But forget that, let's skip over everything else and get to the part where he actually becomes Green Lantern and he meets the rest of the Lantern Corp, which is comprised of millions of various aliens from different planets. Now this was probably my favorite part of the movie, not because it was a good scene, but because when I watched it my girlfriend turned to me and said "So are those actual Green Lanterns from the book or did they just make them up." At which point I geeked out, turned to her and said, "Oh yeah they're actual characters, like there's Stel, there's Bzz, there's Boodika, there's-" I went on for about five minutes about that, and that was my favorite part of the movie. Not because it featured a lot of characters I knew, but because for five minutes it gave me an excuse to stop watching the movie and talk about something else.
So Hal has to be trained, so he meets the drill instructor Kilowog, and this leads me to a little side note. The Green Lantern uniforms in this movie are meant to look like they're part of the body of whoever is wearing them, because nothing says "hero" like body paint. I bring this up with Kilowog because so far in the movie I've been able to go "Well... I guess I can see what they were going for, I understand they're trying to say it was a suit of energy or something," so I was able to buy it a little at this point. But then when it comes to Kilowag, you can actually see the hair on his body poking out through the uniform, and it seriously does look like Hal is being trained by a big naked alien that tattooed a GL symbol on his chest. And let's just stop and think about the fact that some guy actually had to go in and digitally add all that hair and texture to his body. Think about the hours and days and weeks this guy spent on this, do you think that he ever once stopped to go "You know... I think we're making him too detailed. I mean not to sound like I'm half assing this but... does anyone else here think he looks naked?" Although in all fairness I don't think anyone wants to be the guy in the office to stand up and say "does this alien look naked to you?"
So I bring up Kilowog because he tries to train Hal, and part of that training is he creates a miniature sun and Hal has to try and fly away from it, telling him that the gravity is sucking him in and in space "The bigger you are, the faster you burn." And I don't know much about quantum physics, but I knew enough to know that sounded odd. So I called up a buddy of mine, who is an actual factual scientist, and I asked him, "Yeah, in space, the bigger you are the faster you burn, that true at all?" "What, no that's not true, why would you think that?" "I don't know, the big naked alien said it so I just had to check." I might be able to let this go, except that this comes back and is the whole reason why Hal is able to beat the villain in the end. The entire premise that this movie rides on isn't even true and was something I was able to fact check with one phone call. Anyways, back to the story. Kilowog slaps Hal around for about two or three minutes, and then he just says "I quit, this is too hard." Hal Jordan, chosen because he had great willpower, but after two minutes he throws in the towel. Seriously, this is getting so sad at this point I'm running out of stuff to say, and I haven't even gotten to the craziest part of the movie.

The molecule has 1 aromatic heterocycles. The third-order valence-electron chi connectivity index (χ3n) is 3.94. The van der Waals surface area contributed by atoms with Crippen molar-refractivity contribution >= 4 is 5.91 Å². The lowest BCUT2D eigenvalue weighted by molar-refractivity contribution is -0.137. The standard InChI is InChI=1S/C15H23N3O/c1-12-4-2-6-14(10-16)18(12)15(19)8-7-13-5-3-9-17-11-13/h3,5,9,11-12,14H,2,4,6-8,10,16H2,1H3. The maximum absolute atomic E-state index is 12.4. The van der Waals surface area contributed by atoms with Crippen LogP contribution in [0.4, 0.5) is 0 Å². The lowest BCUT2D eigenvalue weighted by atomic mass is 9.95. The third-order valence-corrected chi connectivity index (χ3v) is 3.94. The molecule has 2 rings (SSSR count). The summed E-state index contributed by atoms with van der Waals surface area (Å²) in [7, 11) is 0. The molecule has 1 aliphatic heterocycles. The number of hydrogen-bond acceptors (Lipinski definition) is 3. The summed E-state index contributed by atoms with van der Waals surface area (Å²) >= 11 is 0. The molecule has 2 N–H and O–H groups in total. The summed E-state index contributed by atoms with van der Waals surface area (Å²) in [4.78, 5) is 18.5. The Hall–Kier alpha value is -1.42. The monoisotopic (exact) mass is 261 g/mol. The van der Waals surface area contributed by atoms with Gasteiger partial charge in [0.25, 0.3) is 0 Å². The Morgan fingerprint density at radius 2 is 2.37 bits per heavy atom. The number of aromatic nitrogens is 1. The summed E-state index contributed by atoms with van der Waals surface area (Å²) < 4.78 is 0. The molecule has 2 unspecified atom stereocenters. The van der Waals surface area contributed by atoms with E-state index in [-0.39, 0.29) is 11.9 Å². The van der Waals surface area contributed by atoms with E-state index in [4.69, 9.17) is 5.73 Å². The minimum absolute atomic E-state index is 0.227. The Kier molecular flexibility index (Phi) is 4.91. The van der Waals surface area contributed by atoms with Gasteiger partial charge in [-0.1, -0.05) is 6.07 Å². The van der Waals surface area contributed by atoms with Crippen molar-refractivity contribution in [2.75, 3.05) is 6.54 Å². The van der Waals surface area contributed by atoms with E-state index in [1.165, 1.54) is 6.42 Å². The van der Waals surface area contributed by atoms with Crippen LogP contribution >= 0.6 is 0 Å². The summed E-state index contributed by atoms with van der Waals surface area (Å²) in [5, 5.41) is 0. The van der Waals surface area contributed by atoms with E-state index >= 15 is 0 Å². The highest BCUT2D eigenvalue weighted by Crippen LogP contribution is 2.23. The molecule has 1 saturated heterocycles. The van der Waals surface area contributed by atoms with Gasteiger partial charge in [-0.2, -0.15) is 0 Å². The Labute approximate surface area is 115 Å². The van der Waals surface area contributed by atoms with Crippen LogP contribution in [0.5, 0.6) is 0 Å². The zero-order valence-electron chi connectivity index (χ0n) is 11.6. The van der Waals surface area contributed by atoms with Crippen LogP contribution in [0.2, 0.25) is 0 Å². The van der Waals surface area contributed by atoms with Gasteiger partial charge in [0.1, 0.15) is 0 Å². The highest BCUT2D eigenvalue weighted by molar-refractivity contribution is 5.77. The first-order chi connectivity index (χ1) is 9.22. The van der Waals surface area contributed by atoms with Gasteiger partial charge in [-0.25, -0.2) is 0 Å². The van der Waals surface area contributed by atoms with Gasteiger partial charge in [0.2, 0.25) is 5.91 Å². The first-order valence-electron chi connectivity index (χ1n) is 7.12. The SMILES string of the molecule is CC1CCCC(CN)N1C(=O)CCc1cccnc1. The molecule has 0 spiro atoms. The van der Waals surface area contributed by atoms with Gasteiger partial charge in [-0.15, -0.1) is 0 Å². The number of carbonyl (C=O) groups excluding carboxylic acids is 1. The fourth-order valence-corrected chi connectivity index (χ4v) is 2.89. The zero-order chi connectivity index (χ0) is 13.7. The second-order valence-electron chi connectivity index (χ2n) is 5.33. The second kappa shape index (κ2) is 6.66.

After quitting, Hal comes back to Earth and at a banquet the villain of the movie, Hector Hammond who is played by Peter Sarsgaard, decides to shoot down a helicopter over this crowded party. Now let's hold here for a moment. Before I get further into this scene, which is probably the dumbest scene of any movie I saw last year, let's talk about Hector Hammond. First off, he shoots down the helicopter because his dad, played by Tim Robbins, was in there and he was trying to kill him. Now Tim Robbins, I know he's got grey hair, but I swear they had to die it solid white in this film, because if they didn't then there is no way you would have been able to tell he was supposed to be the dad because Peter Sarsgaard actually looks older in this movie than Tim Robbins. Heck he looks older than everyone, he looks ten years older than Ryan Renolds, who he himself looks ten years older than Blake Lively, and all three of them were supposed to be in the same high school together (make your own Ryan Renolds being left behind joke here).